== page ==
On today’s episode we’re going to discuss the ripple effects of more than 450 people having their drug possession and low-level theft sentences commuted.
These individuals have already served one year for drug and property theft crimes that are now considered misdemeanors. The Oklahoma Pardon and Parole Board staff said 462 people were eligible for such release, totaling about 1,690 years of sentences being commuted.
This is believed to be the largest single prison sentence commutation in U.S. history. And Today, November 4, 2019, they'll begin returning to their families and restarting their lives.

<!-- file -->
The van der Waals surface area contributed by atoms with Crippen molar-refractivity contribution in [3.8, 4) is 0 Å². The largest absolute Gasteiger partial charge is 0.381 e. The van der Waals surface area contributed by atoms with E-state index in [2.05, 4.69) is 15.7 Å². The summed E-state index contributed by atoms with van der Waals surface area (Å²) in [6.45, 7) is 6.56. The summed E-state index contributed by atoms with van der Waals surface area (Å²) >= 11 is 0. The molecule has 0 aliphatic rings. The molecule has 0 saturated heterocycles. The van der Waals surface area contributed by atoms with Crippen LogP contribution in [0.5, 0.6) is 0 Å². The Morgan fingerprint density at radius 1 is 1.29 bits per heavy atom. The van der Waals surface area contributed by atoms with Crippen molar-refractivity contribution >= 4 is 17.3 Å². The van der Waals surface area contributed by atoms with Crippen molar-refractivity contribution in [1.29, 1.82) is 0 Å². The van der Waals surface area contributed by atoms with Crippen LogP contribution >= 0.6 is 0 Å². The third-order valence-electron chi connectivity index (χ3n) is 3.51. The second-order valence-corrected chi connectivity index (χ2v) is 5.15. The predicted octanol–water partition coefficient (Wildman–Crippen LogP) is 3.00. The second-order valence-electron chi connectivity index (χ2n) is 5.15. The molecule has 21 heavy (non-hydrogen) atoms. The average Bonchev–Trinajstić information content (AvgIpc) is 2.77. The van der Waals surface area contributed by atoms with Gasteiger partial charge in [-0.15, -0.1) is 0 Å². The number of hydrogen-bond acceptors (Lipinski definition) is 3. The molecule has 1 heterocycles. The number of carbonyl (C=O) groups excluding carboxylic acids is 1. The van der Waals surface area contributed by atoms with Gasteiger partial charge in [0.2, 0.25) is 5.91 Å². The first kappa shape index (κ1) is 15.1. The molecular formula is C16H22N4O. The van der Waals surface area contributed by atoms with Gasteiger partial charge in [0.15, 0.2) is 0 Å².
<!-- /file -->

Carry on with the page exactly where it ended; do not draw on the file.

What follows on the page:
To explore this issue in detail, our own Jacob Beaumont will interview Damion Shade, of the Oklahoma Policy Institute. OK Policy is a non-partisan independent policy think-tank. Damion joined OK Policy in July of 2018 as its criminal justice policy analyst. He is also a member of the Association’s Legislative Advocacy Committee.
As for Jacob Beaumont, he is Mental Health Association Oklahoma’s Director of Criminal Justice Reform. Jacob and his team work at the intersection where behavioral health and the criminal justice system meet.
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